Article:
In "A Mathematician’s Lament", Paul Lockhart derides the "status quo" of math education, claiming that "mathematics is an art form done by human beings for pleasure" but instead is taught "devoid of creative expression of any kind". His writing is provocative, and I'm sure his accusations and suggestions could spark lively debate wherever they might circulate. I'm also sure such debate would be against the rules of this site…
My question is not about the essay's arguments per se, but rather what Lockhart might be referring to near the end of his essay, as he criticizes a typical trigonometry class wherein:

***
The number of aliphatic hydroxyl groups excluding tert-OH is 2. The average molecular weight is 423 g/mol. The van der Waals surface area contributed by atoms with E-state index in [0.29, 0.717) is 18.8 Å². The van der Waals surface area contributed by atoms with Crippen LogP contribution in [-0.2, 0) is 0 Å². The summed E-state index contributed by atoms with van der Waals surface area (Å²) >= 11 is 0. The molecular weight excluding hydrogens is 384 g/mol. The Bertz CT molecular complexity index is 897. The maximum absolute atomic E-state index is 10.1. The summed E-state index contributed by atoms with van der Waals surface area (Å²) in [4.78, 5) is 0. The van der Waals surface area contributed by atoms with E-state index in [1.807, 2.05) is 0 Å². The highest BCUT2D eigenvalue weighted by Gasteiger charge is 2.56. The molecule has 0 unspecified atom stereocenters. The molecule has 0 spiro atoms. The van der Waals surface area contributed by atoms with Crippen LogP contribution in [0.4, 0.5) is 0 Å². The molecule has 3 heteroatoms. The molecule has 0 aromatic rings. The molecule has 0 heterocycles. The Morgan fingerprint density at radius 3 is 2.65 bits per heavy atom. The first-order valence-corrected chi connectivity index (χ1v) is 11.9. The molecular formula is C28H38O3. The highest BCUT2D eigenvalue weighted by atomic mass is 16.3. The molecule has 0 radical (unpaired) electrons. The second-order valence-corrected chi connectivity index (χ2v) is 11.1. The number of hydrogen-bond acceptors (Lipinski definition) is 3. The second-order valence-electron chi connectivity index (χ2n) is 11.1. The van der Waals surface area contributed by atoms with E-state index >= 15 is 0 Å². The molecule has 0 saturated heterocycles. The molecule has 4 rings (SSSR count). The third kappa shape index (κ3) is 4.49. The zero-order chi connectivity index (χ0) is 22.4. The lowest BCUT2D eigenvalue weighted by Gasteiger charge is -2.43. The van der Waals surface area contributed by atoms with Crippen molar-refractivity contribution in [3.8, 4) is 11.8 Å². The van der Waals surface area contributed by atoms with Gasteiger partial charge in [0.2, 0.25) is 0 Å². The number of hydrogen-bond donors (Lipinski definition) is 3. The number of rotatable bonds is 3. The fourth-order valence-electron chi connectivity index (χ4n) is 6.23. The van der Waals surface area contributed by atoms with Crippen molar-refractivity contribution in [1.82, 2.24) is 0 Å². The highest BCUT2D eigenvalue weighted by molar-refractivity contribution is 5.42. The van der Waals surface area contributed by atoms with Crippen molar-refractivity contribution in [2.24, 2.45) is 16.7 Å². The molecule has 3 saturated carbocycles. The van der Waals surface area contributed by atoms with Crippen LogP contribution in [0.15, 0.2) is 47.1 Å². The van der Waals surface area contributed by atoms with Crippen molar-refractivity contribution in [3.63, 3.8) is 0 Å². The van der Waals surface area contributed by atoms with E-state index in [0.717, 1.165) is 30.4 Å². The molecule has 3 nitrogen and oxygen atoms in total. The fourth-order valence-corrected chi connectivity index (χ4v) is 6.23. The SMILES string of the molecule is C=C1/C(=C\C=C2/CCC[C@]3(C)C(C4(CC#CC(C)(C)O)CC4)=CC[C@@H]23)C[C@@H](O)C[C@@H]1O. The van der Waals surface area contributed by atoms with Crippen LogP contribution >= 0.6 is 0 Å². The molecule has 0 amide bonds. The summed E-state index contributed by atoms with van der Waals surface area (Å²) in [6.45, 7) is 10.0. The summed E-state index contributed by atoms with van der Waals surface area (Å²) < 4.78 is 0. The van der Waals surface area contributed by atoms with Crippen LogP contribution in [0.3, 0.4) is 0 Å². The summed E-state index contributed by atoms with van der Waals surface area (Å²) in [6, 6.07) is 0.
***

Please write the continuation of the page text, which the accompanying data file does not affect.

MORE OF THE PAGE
The measurement of triangles will be discussed without mention of the transcendental nature of the trigonometric functions, or the consequent linguistic and philosophical problems inherent in making such measurements.
This topic seems like it'd be interesting to learn more about — but what is he alluding to here? What "linguistic and philosophical problems" would he claim come about in trigonometry? Are they inherent in "triangle measurement" itself, or do they come about more specifically with the use of transcendental functions?